"The more people we have organizing with us, the better," Warren says. "We want to make it something that doesn't feel scary, so people can join us and do what we need to do to stop the terrible shit that's happening."

The extra effort has not always been a smooth transition. The group's web page is in both English and Spanish, but translators scheduled for the Planned Parenthood rally arrived late. Weeks later, organizers were still adding names to their email list, as several thousand more people showed up than they'd expected. "We just didn't have the infrastructure yet," Warren says.

Eric Victorino, who co-founded the new Orchard City Indivisible (OCI) group in November, has a different approach to organizing. At weekly meetings at Campbell United Church of Christ, Victorino shows a PowerPoint presentation to his audience, which has grown to about 150 people. Watch groups, specializing in topics like healthcare or education, report back on national news, letting attendees know when to call or email representatives. OCI counts nearly 900 people on its private Facebook page.

"Our South Bay group is smaller than I'd like it to be," Victorino admits, noting that most of the Campbell meeting attendees are white, and the majority are in their 40s and 50s. "I'm not sure why that is."

Benny O'Hara creates lasting art with tattoos. Art by Benny O'Hara

He has distributed snowflake decals to eager activists, reclaiming a symbol that the alt-right has used to skewer the left for oversensitivity. "At the same time, I think that's part of our problem," Victorino says. "We're all being pussies. I hate that we're so offended by a couple words."

STAND's leadership and OCI, while sharing opposition to Trump's agenda, seem divided on this point.

"Marginalized people in this town have been out here doing the work, putting it all on the line," says Vera Sloan, a STAND founding member who points to the diversity of a June 2016 protest when Trump's campaign came to San Jose. "If someone looks at those insisting on solidarity with them as somehow lacking courage, I don't think I understand how they define that word, and I don't think they really understand San Jose."

Silicon Valley De-Bug, now in its 16th year, has been a mainstay in documenting and advocating for social justice in the South Bay social, and the organization's resistance efforts have often fallen into its core mission. A focus on helping undocumented immigrants didn't start just because of Trump's immigration orders.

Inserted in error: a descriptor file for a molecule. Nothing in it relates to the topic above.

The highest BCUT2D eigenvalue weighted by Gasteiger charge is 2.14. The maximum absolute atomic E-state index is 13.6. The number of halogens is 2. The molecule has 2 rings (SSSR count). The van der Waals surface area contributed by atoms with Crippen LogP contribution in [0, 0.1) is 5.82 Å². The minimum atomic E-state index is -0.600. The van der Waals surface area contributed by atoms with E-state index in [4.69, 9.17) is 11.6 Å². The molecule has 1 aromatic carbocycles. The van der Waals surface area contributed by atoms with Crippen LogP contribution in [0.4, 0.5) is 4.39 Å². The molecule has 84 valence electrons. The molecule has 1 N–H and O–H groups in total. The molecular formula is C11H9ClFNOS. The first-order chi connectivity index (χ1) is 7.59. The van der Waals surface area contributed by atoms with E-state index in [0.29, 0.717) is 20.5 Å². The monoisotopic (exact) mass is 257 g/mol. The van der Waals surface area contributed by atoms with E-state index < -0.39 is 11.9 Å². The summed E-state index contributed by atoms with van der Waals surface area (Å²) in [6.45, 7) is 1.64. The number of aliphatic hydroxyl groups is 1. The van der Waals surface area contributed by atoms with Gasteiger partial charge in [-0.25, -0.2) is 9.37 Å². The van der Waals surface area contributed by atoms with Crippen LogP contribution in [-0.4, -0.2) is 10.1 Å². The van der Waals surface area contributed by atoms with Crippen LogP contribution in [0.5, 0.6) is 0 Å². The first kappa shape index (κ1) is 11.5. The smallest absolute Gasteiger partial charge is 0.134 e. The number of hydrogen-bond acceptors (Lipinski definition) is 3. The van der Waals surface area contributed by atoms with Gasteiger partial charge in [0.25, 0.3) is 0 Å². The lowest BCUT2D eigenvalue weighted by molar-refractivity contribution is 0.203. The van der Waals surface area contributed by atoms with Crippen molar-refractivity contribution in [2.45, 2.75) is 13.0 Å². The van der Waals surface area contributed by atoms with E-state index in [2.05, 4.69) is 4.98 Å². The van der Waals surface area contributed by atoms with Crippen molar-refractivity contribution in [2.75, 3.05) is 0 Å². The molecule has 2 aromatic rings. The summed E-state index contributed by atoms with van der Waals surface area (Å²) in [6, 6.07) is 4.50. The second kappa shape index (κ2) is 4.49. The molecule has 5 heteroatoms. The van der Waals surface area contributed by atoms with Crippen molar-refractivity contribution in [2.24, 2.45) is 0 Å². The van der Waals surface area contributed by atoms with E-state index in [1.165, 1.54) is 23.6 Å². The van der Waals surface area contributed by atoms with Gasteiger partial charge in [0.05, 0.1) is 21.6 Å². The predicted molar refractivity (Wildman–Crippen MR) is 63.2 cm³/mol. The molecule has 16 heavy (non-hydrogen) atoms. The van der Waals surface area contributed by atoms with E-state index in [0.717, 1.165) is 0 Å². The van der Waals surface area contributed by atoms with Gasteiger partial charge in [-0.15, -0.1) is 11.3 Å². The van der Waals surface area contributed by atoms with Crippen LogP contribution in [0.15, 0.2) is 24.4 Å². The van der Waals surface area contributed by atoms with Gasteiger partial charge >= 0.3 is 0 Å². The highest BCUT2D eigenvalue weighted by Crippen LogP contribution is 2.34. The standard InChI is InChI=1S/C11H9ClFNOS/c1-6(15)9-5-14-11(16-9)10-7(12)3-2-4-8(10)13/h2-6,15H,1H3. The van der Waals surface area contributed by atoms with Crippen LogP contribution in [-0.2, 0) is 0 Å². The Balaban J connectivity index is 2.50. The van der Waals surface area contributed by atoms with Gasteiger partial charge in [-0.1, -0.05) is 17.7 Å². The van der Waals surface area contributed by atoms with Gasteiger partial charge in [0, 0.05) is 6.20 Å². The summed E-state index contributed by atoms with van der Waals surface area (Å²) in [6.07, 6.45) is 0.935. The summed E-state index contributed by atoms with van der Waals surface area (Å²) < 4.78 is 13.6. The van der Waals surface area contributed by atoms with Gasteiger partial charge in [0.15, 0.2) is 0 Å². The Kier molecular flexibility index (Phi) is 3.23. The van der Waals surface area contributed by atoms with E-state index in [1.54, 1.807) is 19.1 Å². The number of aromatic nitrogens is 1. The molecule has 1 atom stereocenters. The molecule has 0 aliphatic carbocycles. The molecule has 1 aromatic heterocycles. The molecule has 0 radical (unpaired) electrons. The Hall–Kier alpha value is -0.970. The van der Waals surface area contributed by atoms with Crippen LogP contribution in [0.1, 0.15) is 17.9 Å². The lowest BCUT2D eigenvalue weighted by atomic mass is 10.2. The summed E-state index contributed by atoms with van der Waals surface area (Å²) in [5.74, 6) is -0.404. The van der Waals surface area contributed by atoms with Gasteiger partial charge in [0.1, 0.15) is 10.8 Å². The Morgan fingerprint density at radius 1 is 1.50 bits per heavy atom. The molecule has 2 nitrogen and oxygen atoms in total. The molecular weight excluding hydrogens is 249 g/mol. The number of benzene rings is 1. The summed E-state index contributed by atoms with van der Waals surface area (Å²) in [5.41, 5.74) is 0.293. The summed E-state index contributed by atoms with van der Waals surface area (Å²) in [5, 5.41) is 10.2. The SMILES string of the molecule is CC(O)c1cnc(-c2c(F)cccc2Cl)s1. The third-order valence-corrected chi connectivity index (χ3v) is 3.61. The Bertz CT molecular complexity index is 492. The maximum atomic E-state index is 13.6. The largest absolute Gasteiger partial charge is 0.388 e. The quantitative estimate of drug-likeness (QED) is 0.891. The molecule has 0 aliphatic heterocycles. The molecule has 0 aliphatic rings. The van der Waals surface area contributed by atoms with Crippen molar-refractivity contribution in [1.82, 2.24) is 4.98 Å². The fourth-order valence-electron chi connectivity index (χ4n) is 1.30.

"People are now thinking, 'Oh, what can we do to stop ICE from coming into the community?'" says Liz Gonzalez, an editor at De-Bug. "We've been working on this effort for many, many years to keep ICE unentangled from our local Police Department."

De-Bug did, however, launch its own response to the Trump administration with the People's 100 Days project, which hosts workshops on topics like direct action and writing as resistance. Many of the workshops have had a cultural focus. "People really need more spaces to feel good right now," Gonzalez says. "We're afraid we're gonna lose people and that folks will be deported. Our initial conversations weren't, 'Let's call representatives,' it's 'Let's keep our families safe.'"

In advance of potential immigration raids San Jose and other South Bay cities, plans are in the works to create a rapid-response network, which would spread the word and deploy legal support to affected areas. Sacred Heart Community Service and San Francisco-based Pangea Legal Services will hold a legal-observer training 10:30am March 18 at Westminster Presbyterian Church in San Jose.

STAND is planning a locally focused "sock hop" for housing on March 28, and the group held flood-relief volunteer days at the Billy DeFrank Center in February. Future ideas include a screening of 13th, the Oscar-nominated documentary about mass incarceration. But Warren doesn't want to overextend the group.

"I want to be able to go where we need to go. It's an emergency state right now," she says. "We're trying to put bodies in places where things really need it, because there are so many being targeted."

As demoralizing as it's been to see Trump roll back progress made in the last eight years, his actions have inspired an even more diverse cast of people to get involved. "We have a critical tipping point right now," Walker says. "Everybody knows it. They can feel it. It's in the air."